The Power of “In Here” Change

Change is essential in life. Growth is change, so is decline. There’s no avoiding change. Most people try to change things “out there”, but real power comes from “in here” change.

Goals and problems can be approached from different directions. Some approaches seek to change things “out there” and some to seek to change things “in here,” that is, inside us. The real leverage are “in here” changes.

Richard was completely overwhelmed with emails, reports, and project details. He wanted coaching to find a way to get organized. I quickly realized he didn’t need any ideas, tips, or planning systems – he had tried them all. I asked Richard, “what inside you is holding you back?”

“My disorganization,” he replied.

“Ok, imagine yourself organized. What does that look like?” He described it. Then I asked an important question, “What needs to change in you to allow that state of organization to happen?”

He closed his eyes and listed off the changes, “I need to let go of things. I need to be happy with other people’s ways of doing things, and to only 80% of my satisfaction. I need to stick to my main tasks and not have my hands in everything. I need to be willing to equip others to do things, rather than just doing the tasks myself.”

We coached around these “in here” changes over the next few months. Richard struggled through and made huge progress.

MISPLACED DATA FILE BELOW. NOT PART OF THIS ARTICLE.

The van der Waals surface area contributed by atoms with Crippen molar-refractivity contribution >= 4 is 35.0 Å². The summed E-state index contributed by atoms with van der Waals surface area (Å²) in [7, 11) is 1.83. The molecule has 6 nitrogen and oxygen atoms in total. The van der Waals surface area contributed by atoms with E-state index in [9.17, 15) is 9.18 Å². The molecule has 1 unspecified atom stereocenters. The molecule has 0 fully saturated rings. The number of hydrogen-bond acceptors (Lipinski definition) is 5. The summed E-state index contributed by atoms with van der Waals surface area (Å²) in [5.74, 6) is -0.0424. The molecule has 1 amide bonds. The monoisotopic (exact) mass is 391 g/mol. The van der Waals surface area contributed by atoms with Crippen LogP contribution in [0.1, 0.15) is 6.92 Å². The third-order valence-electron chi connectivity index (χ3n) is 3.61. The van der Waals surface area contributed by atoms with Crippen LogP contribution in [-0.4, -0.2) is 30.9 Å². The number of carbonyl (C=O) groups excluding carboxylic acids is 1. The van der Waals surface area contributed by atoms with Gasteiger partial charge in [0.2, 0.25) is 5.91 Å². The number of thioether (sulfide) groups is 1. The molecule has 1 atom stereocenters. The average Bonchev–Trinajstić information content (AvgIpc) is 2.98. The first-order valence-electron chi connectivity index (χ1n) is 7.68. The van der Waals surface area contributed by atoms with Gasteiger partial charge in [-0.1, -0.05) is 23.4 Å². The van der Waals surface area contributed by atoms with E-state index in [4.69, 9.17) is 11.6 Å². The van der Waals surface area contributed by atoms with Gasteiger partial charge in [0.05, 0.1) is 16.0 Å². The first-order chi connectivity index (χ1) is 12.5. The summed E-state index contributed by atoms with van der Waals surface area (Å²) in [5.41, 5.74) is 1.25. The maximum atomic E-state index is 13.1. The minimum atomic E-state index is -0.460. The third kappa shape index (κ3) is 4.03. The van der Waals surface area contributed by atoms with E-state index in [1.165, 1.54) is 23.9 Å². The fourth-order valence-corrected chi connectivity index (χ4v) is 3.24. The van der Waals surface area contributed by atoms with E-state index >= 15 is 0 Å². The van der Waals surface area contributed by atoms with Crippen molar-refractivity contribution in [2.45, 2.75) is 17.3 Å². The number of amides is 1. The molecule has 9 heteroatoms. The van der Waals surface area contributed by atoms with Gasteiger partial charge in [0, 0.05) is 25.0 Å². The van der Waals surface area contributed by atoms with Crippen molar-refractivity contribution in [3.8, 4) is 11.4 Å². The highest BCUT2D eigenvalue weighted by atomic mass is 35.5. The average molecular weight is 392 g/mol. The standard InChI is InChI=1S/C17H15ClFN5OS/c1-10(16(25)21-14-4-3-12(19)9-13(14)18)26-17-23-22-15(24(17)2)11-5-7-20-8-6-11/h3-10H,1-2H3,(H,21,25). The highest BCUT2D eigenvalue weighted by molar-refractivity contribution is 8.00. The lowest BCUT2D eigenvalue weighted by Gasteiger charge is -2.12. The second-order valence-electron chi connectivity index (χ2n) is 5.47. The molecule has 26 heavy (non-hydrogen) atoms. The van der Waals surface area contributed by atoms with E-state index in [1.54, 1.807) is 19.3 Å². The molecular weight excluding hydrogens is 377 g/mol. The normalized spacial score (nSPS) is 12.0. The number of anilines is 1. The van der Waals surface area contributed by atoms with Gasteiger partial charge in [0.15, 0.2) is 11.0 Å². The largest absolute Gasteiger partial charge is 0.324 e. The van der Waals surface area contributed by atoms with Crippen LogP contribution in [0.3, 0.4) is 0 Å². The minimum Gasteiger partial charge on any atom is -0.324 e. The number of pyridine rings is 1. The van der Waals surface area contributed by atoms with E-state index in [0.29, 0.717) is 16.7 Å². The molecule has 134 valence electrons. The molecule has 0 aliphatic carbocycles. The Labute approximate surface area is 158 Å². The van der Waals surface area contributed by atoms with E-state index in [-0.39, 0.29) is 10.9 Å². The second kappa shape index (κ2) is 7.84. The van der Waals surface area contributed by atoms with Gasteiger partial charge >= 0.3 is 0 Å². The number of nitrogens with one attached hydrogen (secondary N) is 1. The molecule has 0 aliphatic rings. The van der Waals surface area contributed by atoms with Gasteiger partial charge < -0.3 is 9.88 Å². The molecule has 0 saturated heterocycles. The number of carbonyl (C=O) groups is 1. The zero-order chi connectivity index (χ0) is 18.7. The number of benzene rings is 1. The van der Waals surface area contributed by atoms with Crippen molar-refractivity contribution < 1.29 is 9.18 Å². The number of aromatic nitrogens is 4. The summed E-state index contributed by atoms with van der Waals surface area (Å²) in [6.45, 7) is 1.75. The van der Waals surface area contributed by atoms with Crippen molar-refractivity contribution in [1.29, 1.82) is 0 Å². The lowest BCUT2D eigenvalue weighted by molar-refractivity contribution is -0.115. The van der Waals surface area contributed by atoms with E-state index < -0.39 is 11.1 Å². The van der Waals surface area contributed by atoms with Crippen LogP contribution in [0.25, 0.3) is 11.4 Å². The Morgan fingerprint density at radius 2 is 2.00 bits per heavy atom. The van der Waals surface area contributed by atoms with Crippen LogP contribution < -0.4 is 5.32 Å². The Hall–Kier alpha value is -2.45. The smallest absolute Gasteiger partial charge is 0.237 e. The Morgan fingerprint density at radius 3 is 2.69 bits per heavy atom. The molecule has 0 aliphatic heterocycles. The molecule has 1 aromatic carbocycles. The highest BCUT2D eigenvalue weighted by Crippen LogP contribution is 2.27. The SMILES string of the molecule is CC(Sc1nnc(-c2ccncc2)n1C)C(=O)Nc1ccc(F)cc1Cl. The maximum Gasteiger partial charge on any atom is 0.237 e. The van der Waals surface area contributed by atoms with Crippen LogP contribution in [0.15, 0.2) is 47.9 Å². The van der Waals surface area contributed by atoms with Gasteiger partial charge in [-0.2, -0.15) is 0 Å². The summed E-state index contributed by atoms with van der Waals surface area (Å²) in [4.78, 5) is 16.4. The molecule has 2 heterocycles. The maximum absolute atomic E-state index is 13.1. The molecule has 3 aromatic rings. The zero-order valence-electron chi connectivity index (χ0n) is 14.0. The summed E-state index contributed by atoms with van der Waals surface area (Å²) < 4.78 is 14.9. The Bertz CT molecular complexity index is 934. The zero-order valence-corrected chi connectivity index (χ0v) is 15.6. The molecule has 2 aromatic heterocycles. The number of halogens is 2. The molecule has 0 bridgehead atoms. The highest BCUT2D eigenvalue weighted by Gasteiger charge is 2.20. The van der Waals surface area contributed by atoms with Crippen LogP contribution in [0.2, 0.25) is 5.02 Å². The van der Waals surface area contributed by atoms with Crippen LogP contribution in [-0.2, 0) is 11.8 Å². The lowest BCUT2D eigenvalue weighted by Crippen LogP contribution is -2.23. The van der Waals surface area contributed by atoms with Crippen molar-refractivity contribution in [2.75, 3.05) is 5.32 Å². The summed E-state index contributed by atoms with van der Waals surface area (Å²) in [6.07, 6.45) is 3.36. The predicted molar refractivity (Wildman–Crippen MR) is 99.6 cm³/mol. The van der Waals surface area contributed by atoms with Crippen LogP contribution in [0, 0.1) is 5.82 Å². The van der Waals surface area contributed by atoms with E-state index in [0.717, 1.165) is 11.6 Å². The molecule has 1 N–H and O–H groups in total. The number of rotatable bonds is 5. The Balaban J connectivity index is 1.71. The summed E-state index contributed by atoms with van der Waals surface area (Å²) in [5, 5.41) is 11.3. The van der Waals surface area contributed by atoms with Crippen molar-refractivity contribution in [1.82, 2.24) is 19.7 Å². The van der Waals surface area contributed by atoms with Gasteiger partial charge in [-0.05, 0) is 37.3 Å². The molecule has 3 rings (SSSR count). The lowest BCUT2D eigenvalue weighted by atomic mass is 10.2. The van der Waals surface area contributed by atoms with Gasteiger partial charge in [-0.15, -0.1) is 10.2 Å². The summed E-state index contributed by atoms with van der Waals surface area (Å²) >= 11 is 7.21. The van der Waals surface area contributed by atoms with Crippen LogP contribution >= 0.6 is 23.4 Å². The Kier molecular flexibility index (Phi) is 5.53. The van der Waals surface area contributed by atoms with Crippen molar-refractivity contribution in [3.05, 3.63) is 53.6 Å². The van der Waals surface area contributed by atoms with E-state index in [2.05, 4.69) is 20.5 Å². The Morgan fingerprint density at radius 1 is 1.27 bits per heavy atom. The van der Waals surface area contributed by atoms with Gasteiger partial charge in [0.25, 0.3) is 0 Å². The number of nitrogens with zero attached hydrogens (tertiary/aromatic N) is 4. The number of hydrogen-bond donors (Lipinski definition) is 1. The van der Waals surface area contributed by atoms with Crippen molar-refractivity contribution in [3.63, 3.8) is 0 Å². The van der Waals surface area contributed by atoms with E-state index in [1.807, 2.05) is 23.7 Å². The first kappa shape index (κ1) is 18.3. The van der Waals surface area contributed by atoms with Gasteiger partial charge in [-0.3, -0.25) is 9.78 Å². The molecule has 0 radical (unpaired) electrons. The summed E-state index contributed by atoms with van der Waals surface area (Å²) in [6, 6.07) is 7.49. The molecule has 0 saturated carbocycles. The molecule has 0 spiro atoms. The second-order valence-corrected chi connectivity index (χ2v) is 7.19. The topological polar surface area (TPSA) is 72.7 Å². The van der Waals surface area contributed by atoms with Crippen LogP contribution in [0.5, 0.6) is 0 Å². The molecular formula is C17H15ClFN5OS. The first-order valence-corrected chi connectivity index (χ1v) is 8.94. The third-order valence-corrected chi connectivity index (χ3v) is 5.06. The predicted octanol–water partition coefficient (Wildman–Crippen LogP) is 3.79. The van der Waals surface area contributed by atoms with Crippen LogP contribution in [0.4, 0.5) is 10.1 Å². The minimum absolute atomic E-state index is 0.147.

Reaching challenging goals or solving sticky problems can only be done through “in here” transformation. Once we change “in here”, the “out there” changes can be implemented.

“In Here” Approaches

An “in here” approach to a goal or problem is to generate new ways for the coachee to think or act. This approach assumes that there are attitudes, beliefs, values, as well as hang-ups in us that cause us to limit our thinking or even sabotage our own change efforts. Until we make internal changes to our thinking, we often cannot achieve the results we want to have.

Look for “in here” solutions by asking questions that direct the coachee to look internally for solutions.

  • What inside you is holding you back?
  • What changes must take place in you?
  • How do you need to think and act differently to accomplish this?

In practice, a combination of internal and external approaches are helpful. Often we begin by exploring the external factors and then move to internal ones.

Once Richard realized how his ways of thinking were holding him back, he was much more successful in implementing many of the ideas he had previous tried. Without the internal changes, the external changes wouldn’t have been effective.

Our thinking limits us. By changing the way we think, we can change the way we behave. It’s amazing how quickly we see progress.

More and more, I am realizing that the changes that are needed to fix something, need to begin in me.

Question: What is your experience with “in here” change? You can leave a comment by clicking here.

    Keith is President of Creative Results Management. He helps busy leaders multiply their impact. Keith is the author of several books including The COACH Model for Christian Leaders.

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